December | Turquoise, Tanzanite & Zircon
TURQUOISE BIRTHSTONE MEANING & HISTORY
Turquoise is a semi-translucent to opaque gem that ranges from blue to green and often has veins of matrix (remnants of the rock in which it formed) running through it. This December birthstone has been cherished for millennia. The pharaohs and other rulers of ancient Egypt adorned themselves with it. Chinese artisans carved it more than 3,000 years ago.
The turquoise birthstone was thought to possess many beneficial powers, like guaranteeing health and good fortune. From the 13th century on, it was believed to protect the wearer from falling (especially off horses), and would break into several pieces at the approach of disaster. Hindu mystics maintained that seeing a turquoise after beholding the new moon ensured fantastic wealth.
This turquoise birthstone also played an important role in the lives of Native Americans. The Apache thought turquoise could be found by following a rainbow to its end. They also believed that attaching the December birthstone to a bow or firearm made one’s aim more accurate. The Pueblo maintained that turquoise got its color from the sky, while the Hopi thought the gem was produced by lizards scurrying over the earth.
This December birthstone adorns the funerary mask of King Tut, who ruled Egypt more than 3,000 years ago. It also appears in jewelry belonging to more modern royalty: Wallace Simpson (1896–1986), Duchess of Windsor (the woman for whom King Edward VIII gave up his throne), wore a famous amethyst and turquoise necklace made by Cartier. Turquoise is also the gem of the 11th wedding anniversary.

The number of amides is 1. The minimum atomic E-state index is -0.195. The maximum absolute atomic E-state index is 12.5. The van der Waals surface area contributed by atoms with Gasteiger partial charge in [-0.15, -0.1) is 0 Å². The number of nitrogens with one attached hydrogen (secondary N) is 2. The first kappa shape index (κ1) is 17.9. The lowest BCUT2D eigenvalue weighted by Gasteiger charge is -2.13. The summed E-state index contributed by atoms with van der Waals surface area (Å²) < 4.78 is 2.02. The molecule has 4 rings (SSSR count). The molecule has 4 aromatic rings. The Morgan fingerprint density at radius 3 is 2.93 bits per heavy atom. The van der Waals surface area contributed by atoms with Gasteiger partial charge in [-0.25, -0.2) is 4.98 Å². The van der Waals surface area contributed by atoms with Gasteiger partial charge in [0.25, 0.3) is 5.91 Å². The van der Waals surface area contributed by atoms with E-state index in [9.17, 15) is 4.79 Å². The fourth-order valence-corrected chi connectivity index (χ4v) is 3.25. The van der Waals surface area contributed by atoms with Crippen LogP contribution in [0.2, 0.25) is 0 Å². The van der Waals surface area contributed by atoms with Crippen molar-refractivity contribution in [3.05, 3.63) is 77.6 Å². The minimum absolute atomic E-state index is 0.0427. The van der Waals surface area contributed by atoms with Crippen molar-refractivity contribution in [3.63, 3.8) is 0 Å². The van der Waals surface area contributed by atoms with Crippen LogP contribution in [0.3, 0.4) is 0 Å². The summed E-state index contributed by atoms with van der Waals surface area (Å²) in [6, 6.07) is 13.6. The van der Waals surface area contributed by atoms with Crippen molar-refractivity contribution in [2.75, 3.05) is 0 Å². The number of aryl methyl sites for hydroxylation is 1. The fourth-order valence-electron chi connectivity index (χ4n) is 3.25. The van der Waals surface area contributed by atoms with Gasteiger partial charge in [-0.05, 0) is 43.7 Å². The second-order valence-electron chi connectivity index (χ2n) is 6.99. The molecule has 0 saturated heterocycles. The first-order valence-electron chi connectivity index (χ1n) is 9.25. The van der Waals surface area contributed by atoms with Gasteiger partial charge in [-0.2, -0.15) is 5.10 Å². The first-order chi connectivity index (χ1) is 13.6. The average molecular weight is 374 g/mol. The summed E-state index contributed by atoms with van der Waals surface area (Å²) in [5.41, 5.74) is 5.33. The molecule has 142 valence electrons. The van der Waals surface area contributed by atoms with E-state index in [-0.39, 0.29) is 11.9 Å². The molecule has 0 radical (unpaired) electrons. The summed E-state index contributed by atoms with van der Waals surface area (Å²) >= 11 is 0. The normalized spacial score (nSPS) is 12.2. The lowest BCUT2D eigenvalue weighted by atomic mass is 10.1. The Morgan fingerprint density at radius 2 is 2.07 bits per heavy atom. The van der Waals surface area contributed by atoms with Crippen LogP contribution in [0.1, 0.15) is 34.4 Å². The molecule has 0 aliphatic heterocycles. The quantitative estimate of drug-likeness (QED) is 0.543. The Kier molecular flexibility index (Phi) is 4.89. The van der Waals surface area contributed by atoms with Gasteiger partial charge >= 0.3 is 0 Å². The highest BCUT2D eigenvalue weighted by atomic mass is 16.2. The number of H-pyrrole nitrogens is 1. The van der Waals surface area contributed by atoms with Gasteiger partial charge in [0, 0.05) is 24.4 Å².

In European tradition, the gift of a turquoise ring means “forget me not.” Turquoise is considered a national treasure in Tibet, where it is believed to grant health, good fortune and protection from evil. December's birthstone also imparts peace to those who wear it.
TANZANITE BIRTHSTONE MEANING & HISTORY
Tanzanite may be a relative newcomer to the world of colored stones, but it was one of the most exciting gem discoveries of the 20th century. Blue stones emerging from Tanzania were identified as the mineral zoisite in 1962. Not until 1967, though, did prospectors locate the primary source for this December birthstone: the Merelani Hills. It was eventually named tanzanite in honor of its country of origin. The tanzanite birthstone is often described as “velvety,” mostly because of its deep and saturated color, which ranges from a pure rich blue to violet, with the blue considered most valuable.
Tiffany & Co. believed that tanzanite had international appeal and became its main distributor. In 1968, Tiffany launched a major advertising campaign to promote it. With its vivid colors, high clarity and potential for large cut stones, tanzanite quickly became a sensation. Today, it is not only a December birthstone, but it is also the gem for the 24th wedding anniversary.
ZIRCON BIRTHSTONE MEANING & HISTORY
The origins of the word “zircon” have elicited colorful debate. Some scholars believe it comes from the Arabic word zarkun, meaning “cinnabar” or “vermilion.” Others think the source is the Persian word zargun, or “gold colored.” Considering the broad color palette for this December birthstone – red, orange, yellow, brown, green and blue – either derivation seems possible. Colorless zircon is known for its brilliance and flashes of multicolored light, called fire, which have resulted in centuries of confusion with diamond.
During the Middle Ages, this December birthstone was thought to lull one into a deep sleep and scare off evil spirits. In the Hindu religion, zircon alternates with hessonite garnet as one of the nine gems of the navaratna. When worn together, the nine gems protect the wearer and bring wealth, wisdom and good health.
Victorians had a fondness for blue zircon. Fine specimens can be found in English estate jewelry from the 1880s.